This is a particularly personal and difficult post to write. Looking back on 18 year old me I don't feel any connection to her, she doesn't look or feel like me and I'll tell you why. In the last few years I've lost a significant amount of weight (4 and a half stone to be exact). Before I start, this isn’t to say there is anything wrong with being a bigger or curvier figure, as long as you are healthy and happy. For me that wasn’t the case. After just finishing college, one shopping trip I found myself squeezing into size 16 jeans. I broke down, cried and realised something had to change.
I wasn’t happy. I always strived to be the best in my work and succeed academically, but after leaving high school I completely lost control of my weight (puberty didn't exactly help matters either). It’s funny how it only takes one photograph, or one nasty comment, to make you suddenly miserable. I’ve spent the past few years trying to become happy with my appearance. I’ve slowly come to the realisation that it’s impossible, but that's OK.
I’m now a size 8, but to be completely honest I'm more paranoid about my weight and appearance today, than I ever was before. It doesn’t help that we live in a world where size, in the media at least, seems to be the only thing that matters. We try to promote body confidence, celebrating plus size models, but when a slimmer celebrity puts on weight we instantly bring them down for it. At my lowest point, I was working out 5 days a week and eating less than 1000 calories a day. I spent all my time being meticulous about what I was putting in my body, avoiding carbs, chocolate and anything I wanted because I assumed that if I wanted it, I probably shouldn’t have it.
At my heaviest I was around 13 stone 7 pounds (I’m about 5 foot 5 inches just so you know), at my skinniest I was approximately 8 stone 10 pounds. I’m now sitting somewhere around 9 stone 7 pounds but it goes up and down. I run a lot and workout, which can be stressful because whilst my body isn’t necessarily getting bigger, the number on the scales is (muscle weighs more than fat remember). I was always fighting myself, to improve, get healthy, get skinny (more importantly) and I did it. In the process I got comments like ‘you’re so skinny’ but people would also ask ‘Do you not think you’re taking it a bit far now?’ Damned if you do, damned if you don’t.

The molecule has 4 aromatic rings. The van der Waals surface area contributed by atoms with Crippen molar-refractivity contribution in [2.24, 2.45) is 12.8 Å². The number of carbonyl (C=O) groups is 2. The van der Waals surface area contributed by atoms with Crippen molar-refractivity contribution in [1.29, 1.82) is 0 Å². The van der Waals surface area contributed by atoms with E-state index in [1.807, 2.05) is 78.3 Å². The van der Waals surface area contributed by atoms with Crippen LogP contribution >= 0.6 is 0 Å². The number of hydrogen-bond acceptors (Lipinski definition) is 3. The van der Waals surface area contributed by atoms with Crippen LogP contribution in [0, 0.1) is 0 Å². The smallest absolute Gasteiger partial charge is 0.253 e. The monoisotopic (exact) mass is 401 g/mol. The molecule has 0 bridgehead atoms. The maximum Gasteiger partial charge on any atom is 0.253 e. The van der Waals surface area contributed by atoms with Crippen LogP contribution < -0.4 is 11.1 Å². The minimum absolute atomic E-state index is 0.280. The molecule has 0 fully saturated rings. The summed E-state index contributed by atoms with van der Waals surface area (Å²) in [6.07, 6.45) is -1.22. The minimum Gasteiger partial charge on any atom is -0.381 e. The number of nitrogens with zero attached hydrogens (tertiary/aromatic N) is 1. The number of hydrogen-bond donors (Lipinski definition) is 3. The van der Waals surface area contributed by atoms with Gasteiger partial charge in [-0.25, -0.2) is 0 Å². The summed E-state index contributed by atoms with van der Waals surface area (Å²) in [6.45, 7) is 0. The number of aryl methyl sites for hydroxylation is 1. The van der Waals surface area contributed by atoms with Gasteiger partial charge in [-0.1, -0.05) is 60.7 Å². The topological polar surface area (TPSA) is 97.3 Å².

Now this isn’t a rant at anyone in particular, I just wanted to share a little insight into what losing a lot of weight is like and the impact it can have on you mentally more than physically. I often get told that the pictures don’t look like me; people don’t remember me that way, it's a nice sentiment. I guess. Exercise has helped me to accept myself more. When I run or workout, I feel healthier and that overshadows my need to be skinnier.
It’s funny that in losing the weight I have lost that self-confidence I used to have. I don’t ever remember thinking this much about how I looked to everyone else. When relationships have failed I often blame myself, I’m not pretty enough or skinny enough (especially that) and I punish myself after, not eating properly for days. It surprises a lot of people that I'm so insecure about my body, especially whenever I start a new relationship (even more so when its a romantic or physical one). I don’t really want people to know how I used to look, because I don’t want to remember.
I’m training myself to become stronger, putting weight on and remembering it is muscle is harder than I anticipated. In the last 2 years I don't really recognise myself, I'm not the same person and I find it hard to relate to the me, that I used to be.